13: ( 9,  5,  4, 13,  2, 11,  8, 10,  1,  7, 12,  3,  6)
13: ( 9,  5, 13,  4, 11,  1,  8,  3,  7, 12,  6, 10,  2)
13: (10,  4,  3,  5, 13,  1,  9, 11,  7,  6,  8, 12,  2)
13: (11,  2,  7,  3, 12,  1, 10,  9,  6,  5, 13,  4,  8)
13: (11, 13,  5,  2, 10,  9,  8,  7,  1,  6,  4,  3, 12)
13: (11, 13,  7,  1, 12,  9,  2,  3, 10,  5,  4,  6,  8)
13: (12,  1,  3,  5, 11, 13,  4, 10,  9,  8,  7,  6,  2)
13: (12,  7, 13,  3, 11,  1,  9,  8,  6,  5, 10,  4,  2)
13: (12, 13,  7, 11,  2,  5,  1,  9, 10,  6,  4,  3,  8)
13: (13,  3,  1, 12, 11,  2,  9, 10,  7,  6,  4,  5,  8)
13: (13,  3,  7,  1,  5, 12,  4, 10,  9,  8, 11,  6,  2)
14: ( 3,  5, 13, 14,  1, 12, 11, 10,  9,  8,  7,  6,  4,  2)
14: ( 3,  9,  1, 13, 11, 10,  2,  4,  7, 14,  6,  8,  5, 12)
14: ( 3, 14,  4, 12, 11,  1,  9,  8,  2, 13,  7,  5, 10,  6)
14: ( 4, 11,  1, 13,  7, 10, 12,  2, 14,  9,  8,  5,  6,  3)
14: ( 4, 14,  2,  5, 13,  1, 12, 11,  7,  6, 10,  9,  3,  8)
14: ( 5,  7,  1, 13, 12, 11, 10,  2,  9,  8, 14,  6,  4,  3)
14: ( 6,  3, 14,  5, 11, 13,  2, 12,  9,  1,  7,  4,  8, 10)
14: ( 6, 14,  1, 12,  5, 13,  2, 11,  9,  7,  8,  4,  3, 10)
14: ( 7,  5, 13, 12,  1, 11,  4, 10,  2, 14,  9,  8,  6,  3)
14: ( 7, 11,  5, 13,  1,  3,  2,  4, 10,  9, 14,  6,  8, 12)
14: ( 7, 14,  1, 13,  2,  5, 11, 12, 10,  9,  8,  4,  3,  6)
14: ( 8,  7,  5, 13,  2, 11,  3,  9, 10, 12,  1, 14,  4,  6)
14: (11,  2, 10,  5,  8,  7,  9,  1, 13, 14, 12,  4,  3,  6)
14: (11,  3, 14,  2, 13,  1, 10,  8,  9,  7,  5, 12,  4,  6)
14: (11,  5,  3, 14,  2,  1, 13, 10,  8,  7,  6, 12,  4,  9)
14: (11, 14,  5,  3, 13,  1, 10,  2,  9,  4,  7,  8, 12,  6)
14: (12,  1, 14,  3, 13,  4, 10,  9,  2,  7,  6,  5, 11,  8)
14: (12, 11,  7,  5, 13,  3,  2, 14,  1,  9,  8,  4,  6, 10)
14: (12, 14,  7, 13,  6,  5, 11,  1, 10,  9,  8,  4,  3,  2)
14: (13,  1,  7,  2, 11,  3,  9, 14,  8,  6,  5, 10,  4, 12)
14: (13, 11,  3,  1,  4,  2,  7, 10,  9,  6, 14, 12,  5,  8)
14: (14,  1, 13,  3, 11,  5, 10,  9,  2,  6,  8,  7,  4, 12)
14: (14, 5, 1, 13, 12, 2, 11, 3, 7, 9, 6, 8, 4, 10)
``````

Research on exact-cover problem and graph theory for NP-complete problems?

Sorry for the vagueness, but I’m trying to study the latest progress on the exact cover problem and using graphs for NP-complete problems. Googling around has not been very helpful. I understand the basics but I can’t find a key journal in this area or where to look online. Any references would be greatly appreciated!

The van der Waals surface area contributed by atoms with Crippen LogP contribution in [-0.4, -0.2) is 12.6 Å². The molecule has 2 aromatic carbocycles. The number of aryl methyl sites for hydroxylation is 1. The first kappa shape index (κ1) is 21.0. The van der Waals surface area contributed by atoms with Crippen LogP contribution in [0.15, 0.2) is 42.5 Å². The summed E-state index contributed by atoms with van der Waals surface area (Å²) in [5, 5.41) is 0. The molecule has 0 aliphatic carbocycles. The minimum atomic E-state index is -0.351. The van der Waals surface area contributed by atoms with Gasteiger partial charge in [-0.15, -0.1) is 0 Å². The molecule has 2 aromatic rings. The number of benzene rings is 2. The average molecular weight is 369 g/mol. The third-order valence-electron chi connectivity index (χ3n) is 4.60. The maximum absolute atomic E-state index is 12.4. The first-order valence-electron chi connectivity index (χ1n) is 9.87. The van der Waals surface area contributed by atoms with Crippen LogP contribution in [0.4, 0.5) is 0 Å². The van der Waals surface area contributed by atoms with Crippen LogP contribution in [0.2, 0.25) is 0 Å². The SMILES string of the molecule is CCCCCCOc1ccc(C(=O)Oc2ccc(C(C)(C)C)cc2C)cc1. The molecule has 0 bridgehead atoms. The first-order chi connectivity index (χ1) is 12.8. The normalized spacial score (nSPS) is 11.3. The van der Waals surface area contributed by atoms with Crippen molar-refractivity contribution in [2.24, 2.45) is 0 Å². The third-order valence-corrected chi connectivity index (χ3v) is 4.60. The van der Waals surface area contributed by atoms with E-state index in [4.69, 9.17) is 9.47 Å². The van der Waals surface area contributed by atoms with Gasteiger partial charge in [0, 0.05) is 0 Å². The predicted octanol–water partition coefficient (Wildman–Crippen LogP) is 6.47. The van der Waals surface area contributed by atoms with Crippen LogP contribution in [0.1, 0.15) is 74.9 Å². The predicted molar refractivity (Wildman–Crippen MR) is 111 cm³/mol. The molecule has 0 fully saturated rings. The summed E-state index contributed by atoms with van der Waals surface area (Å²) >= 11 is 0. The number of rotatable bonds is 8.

time complexity – Betweenness Problem for Binary Comparisons is NP-Complete

I have a very simple question and wanted to check whether my answer is correct.

Suppose we are given a list of comparisons $$x_1>x_2,..,x_k>x_i$$ then consider the decision problem asks whether the ordering $$>$$ can be made transitive and complete over all the X.

My impression is that such a decision problem is NP-complete. Here is my proposed solution.

1. Any solution can be checked in polynomial time, suffice to verify each comparison from the solution ordering.
2. To show it is NP-complete, I show that the Betweenness Problem with triple type (https://en.wikipedia.org/wiki/Betweenness) is reducible to ours.

Proof of 2):
The Betweenness problem asks exactly our question but has ordering of type $$x_1>x_2>x_3$$.
But of course each such statement can be translated to $$x_1>x_2$$, $$x_2>x_3$$ this is done in at most (?) than polynomial time.

I just wanted to check whether this solution is correct and complete? Any help is greatly appreciated, thanks a lot!

satisfiability – Is the following problem NP-Complete?

No. This problem is equivalent to XOR-3SAT, in which we interpret each clause as $$x oplus y oplus z$$, where $$oplus$$ is the XOR operator, and ask whether it’s possible to find values for all variables so that each clause is true. XOR-SAT can be solved in polynomial time using Gaussian elimination, with all arithmetic done modulo 2 (i.e., in the finite field $$GF(2)$$).

Reducing a P-complete search problem to an NP-complete decision problem

Let us say that a search problem $$R$$ has an A-reduction if there is a polynomial algorithm $$A$$ that solves $$R$$ using an oracle to the decision problem $$S_R$$, so that for each input $$x$$, the number of oracle calls that $$A$$ makes is at most $$100log|x|$$.

Assume that $$P ne NP$$. Prove or disprove:
There is a search problem $$R in FNP$$ so that $$S_R$$ is $$NPC$$ and $$R$$ has an A-reduction.

I am a bit confused about what “at most $$100log|x|$$” means. I also don’t know how to find a search problem $$R$$ that satisfies the requirement.

Show that this problem is NP-complete

I need some help with the following question.

capacity B, can the items be loaded onto C or fewer ships? (All
numbers are positive integers, given in binary.)

but go through a restricted version where the target b is half the
total.)

complexity theory – Consequence of NP-complete, and DP-complete w.r.t. randomized reductions

If a problem is NP-complete with respect to randomized (polynomial time) reductions, but not with respect to deterministic reductions, then we have P $$neq$$ BPP (See Question 2 here and its answer).

Suppose a decision problem is proved to be NP-complete; and it is also proved to be DP-complete with respect to randomized reductions. Does this have any real consequence?

Context
Given a graph $$G$$, it is coNP-complete to test whether $$G$$ has exactly one 3-colouring upto swapping of colours (because the “another solution” problem associated with 3-colouring is NP-complete (1)). The same problem is DP-complete with respect to randomized reductions (2).

(1) Dailey, David P., Uniqueness of colorability and colorability of planar 4-regular graphs are NP-complete, Discrete Math. 30, 289-293 (1980). ZBL0448.05030.

(2) Barbanchon, Régis, On unique graph 3-colorability and parsimonious reductions in the plane, Theor. Comput. Sci. 319, No. 1-3, 455-482 (2004). ZBL1043.05043.